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Re: [Freeipmi-devel] ipmi configuration security best practices

From: Andy Cress
Subject: Re: [Freeipmi-devel] ipmi configuration security best practices
Date: Tue, 19 Feb 2013 11:07:41 -0500


RE 5. 20-character passwords
This assumes that all deployed platforms are IPMI 2.0, since IPMI 1.5
platforms only support 16-character passwords.  There are still some
IPMI 1.5 platforms in use out there.

RE 12. Disable gratuitous ARP replies
The description here is a bit off.  There are two bits to be
configured for gratuitous ARPs:
Sending Gratuitous ARPs from the BMC, and enabling responses from the
BMC to ARPs.
The BMC firmware must support one or both mechanisms.  I think you
mean to recommend disabling >sending< gratuitous ARPs, which is good
as long as the firmware supports enabling replies/responses to ARPs
instead (not all implementations support both).

RE 14 BMC to use its own dedicated physical NIC
On some systems, this requires an additional cost for the BMC NIC
module, and I understand that your recommendations center around
security, so this is more secure, but it definitely costs more in
terms of components, cabling, routing, etc.  There are a variety of
customer use cases for IPMI, some involve only in-band usage, without
IPMI LAN, and some value the convenience of the shared physical NIC.
Some have physically secured LANs, etc.   Note that the BMC IP and the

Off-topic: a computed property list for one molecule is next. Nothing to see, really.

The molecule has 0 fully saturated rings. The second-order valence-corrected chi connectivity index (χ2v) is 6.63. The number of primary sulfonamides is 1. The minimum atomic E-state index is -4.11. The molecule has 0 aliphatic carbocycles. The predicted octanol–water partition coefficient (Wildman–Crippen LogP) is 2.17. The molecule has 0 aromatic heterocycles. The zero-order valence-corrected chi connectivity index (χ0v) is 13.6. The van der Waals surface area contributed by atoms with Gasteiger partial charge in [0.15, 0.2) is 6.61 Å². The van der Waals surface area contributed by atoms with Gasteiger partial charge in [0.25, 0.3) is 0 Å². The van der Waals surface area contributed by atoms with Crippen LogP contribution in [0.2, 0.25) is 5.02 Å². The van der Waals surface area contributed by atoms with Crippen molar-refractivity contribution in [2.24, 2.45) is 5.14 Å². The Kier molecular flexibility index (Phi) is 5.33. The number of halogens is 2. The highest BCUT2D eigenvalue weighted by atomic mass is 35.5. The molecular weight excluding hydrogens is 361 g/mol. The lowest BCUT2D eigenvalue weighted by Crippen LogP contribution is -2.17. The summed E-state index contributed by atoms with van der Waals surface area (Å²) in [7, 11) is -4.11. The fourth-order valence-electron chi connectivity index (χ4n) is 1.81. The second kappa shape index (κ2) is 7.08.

OS IP in a shared NIC configuration could also be on separate subnets.
So, this recommendation might say that using a dedicated physical NIC
is more secure, but this item is not one-size-fits-all.

One thing that you didn't list is to find out whether each vendor's
IPMI LAN firmware passes a Nessus (or similar) scan.  If it does not
pass, the firmware vendor needs to handle the issues.


On Mon, Feb 18, 2013 at 11:52 AM, dan farmer <address@hidden> wrote:
> 12. Disable gratuitous ARP replies. An ARP is a packet defined in
> RFC 831 that permits computers to find a physical Ethernet (aka
> MAC) address and map it to an IP address. A gratuitous ARP reply
> is when a computer sends a broadcast network packet to update the
> mapping between an IP address and an Ethernet, or MAC, address.
> While gratuitous ARPS may be useful at times, BMCs shouldn't be
> sending traffic on the local LAN anyway, and it may be used to spoof
> addresses.
> 14. The BMC should use its own dedicated Ethernet connection (e.g.
> don't share the server's physical connection!)

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